Cerebral palsy is a type of permanent brain injury that may sometimes occur due to low oxygen levels during labour. No research has looked at how the foetal monitoring approach used affects the rate of babies born with cerebral palsy in low-risk women.
Caesarean section was twice as common in women monitored by CTG compared with intermittent auscultation. We don’t know why, although it might have something to do with the fact women monitored with CTG often report not being able to move freely during labour.
Given caesarean section is associated with a higher rate of complications for the mother such as heavy bleeding or infection, and increased rates of miscarriage and stillbirth in subsequent pregnancies, intermittent auscultation is the safer monitoring option for low-risk women.
Women at higher risk
Some factors (for example, having a baby that’s smaller than expected, giving birth prematurely, or having diabetes) are associated with a greater chance of poor outcomes for the baby. Women with risk factors such as these are considered high risk.
We recently reviewed the evidence comparing the use of intermittent auscultation and CTG monitoring for high-risk women. CTG was again no better than intermittent auscultation in preventing babies dying during labour or soon after (16 deaths per 10,000 births).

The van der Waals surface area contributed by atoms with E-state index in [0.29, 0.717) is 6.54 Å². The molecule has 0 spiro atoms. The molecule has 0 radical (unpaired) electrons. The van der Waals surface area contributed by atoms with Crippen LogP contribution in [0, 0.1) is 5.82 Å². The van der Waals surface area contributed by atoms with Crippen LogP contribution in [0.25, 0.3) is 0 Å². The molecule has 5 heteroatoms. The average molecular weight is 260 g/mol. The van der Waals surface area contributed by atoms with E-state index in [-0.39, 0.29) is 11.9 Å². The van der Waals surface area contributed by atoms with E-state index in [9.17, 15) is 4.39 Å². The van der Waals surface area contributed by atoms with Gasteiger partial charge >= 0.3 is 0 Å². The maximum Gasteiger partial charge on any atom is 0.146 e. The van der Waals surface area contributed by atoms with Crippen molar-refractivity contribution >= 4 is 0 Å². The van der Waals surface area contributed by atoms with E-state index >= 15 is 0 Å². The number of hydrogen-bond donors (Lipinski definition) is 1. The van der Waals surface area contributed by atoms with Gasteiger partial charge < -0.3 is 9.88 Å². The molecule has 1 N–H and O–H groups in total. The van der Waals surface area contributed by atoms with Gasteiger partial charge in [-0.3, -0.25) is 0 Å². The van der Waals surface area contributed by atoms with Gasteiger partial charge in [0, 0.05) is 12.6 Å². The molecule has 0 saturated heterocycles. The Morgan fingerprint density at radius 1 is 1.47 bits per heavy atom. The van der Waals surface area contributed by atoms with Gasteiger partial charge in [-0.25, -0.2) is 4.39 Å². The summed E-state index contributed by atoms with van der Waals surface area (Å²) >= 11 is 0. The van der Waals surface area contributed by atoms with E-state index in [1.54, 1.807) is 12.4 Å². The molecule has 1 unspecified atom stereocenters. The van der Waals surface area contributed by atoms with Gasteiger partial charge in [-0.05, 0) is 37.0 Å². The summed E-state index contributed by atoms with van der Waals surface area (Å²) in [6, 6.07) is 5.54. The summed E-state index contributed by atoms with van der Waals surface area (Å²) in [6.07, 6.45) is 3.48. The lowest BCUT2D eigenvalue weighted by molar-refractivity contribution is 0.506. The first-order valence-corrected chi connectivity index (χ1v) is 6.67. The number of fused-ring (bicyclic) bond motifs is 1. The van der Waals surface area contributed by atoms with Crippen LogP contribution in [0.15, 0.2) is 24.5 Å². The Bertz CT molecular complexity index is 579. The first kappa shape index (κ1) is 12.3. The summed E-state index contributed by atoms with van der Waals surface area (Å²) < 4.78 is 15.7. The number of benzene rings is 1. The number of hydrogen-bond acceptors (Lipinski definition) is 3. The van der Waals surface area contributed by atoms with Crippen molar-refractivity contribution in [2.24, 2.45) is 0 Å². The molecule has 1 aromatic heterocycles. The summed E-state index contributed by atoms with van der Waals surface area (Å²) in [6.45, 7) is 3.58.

However, cerebral palsy rates were almost three times higher with CTG monitoring over intermittent auscultation (going from 769 to 1,951 babies per 10,000 births). We don’t know why this is.
Once again, the caesarean section rate almost doubled with CTG monitoring.
Poor outcomes such as cerebral palsy and perinatal death occur more often in high-risk women, but remain relatively uncommon. Research shows the use of CTG rather than intermittent auscultation doesn’t reduce the likelihood of these outcomes, but does increase the risk to women by making it more likely they will give birth by caesarean section.
Making a decision
Intermittent auscultation is generally the recommended monitoring technique when there are no risk factors. But all major international foetal monitoring guidelines advise CTG monitoring should be used for women considered to be at high risk, despite the evidence.
As a consequence, clinicians don’t always explain foetal monitoring choices to women with risk factors in a way that helps them make up their own mind about how they want their baby to be monitored during labour.
Notably, much of the research we have on this topic is now dated, and not necessarily of optimal quality. It’s important that recommendations in professional guidelines align with research evidence and support midwives and doctors to help women make personalised and informed decisions about their own care.
If you’re expecting a baby, talk to your midwife who will be able to discuss the advantages and disadvantages of each foetal monitoring option with you in light of your personal situation.
Kirsten Small, Obstetrician and researcher; Jennifer Fenwick, Adjunct Professor of Midwifery; Jenny Gamble, Professor of Midwifery and Mary Sidebotham, Associate Professor of Midwifery. From Griffith University.